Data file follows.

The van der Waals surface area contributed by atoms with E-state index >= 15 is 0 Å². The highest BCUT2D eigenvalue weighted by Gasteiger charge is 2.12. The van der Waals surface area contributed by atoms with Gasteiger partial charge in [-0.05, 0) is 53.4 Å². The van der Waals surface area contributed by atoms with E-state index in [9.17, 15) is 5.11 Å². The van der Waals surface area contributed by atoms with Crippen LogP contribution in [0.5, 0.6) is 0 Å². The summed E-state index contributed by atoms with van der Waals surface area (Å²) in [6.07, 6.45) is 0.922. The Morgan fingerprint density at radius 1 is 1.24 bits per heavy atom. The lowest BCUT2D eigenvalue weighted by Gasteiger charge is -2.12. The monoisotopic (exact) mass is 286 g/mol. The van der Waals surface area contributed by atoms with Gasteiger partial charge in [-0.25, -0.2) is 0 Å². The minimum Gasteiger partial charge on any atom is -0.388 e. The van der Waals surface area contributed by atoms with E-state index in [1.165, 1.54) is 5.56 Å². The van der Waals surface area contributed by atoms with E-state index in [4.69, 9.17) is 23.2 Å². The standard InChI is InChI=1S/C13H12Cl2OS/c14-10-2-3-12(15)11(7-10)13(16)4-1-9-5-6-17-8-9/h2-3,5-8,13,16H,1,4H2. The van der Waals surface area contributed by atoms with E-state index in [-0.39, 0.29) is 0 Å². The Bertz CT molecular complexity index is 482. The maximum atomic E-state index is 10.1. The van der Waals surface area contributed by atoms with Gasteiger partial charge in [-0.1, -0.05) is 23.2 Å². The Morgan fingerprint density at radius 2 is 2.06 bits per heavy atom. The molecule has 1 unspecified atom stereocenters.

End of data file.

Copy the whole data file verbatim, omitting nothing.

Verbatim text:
The van der Waals surface area contributed by atoms with E-state index >= 15 is 0 Å². The highest BCUT2D eigenvalue weighted by Gasteiger charge is 2.12. The van der Waals surface area contributed by atoms with Gasteiger partial charge in [-0.05, 0) is 53.4 Å². The van der Waals surface area contributed by atoms with E-state index in [9.17, 15) is 5.11 Å². The van der Waals surface area contributed by atoms with Crippen LogP contribution in [0.5, 0.6) is 0 Å². The summed E-state index contributed by atoms with van der Waals surface area (Å²) in [6.07, 6.45) is 0.922. The Morgan fingerprint density at radius 1 is 1.24 bits per heavy atom. The lowest BCUT2D eigenvalue weighted by Gasteiger charge is -2.12. The monoisotopic (exact) mass is 286 g/mol. The van der Waals surface area contributed by atoms with Gasteiger partial charge in [-0.25, -0.2) is 0 Å². The minimum Gasteiger partial charge on any atom is -0.388 e. The van der Waals surface area contributed by atoms with E-state index in [1.165, 1.54) is 5.56 Å². The van der Waals surface area contributed by atoms with E-state index in [4.69, 9.17) is 23.2 Å². The standard InChI is InChI=1S/C13H12Cl2OS/c14-10-2-3-12(15)11(7-10)13(16)4-1-9-5-6-17-8-9/h2-3,5-8,13,16H,1,4H2. The van der Waals surface area contributed by atoms with E-state index in [-0.39, 0.29) is 0 Å². The Bertz CT molecular complexity index is 482. The maximum atomic E-state index is 10.1. The van der Waals surface area contributed by atoms with Gasteiger partial charge in [-0.1, -0.05) is 23.2 Å². The Morgan fingerprint density at radius 2 is 2.06 bits per heavy atom. The molecule has 1 unspecified atom stereocenters.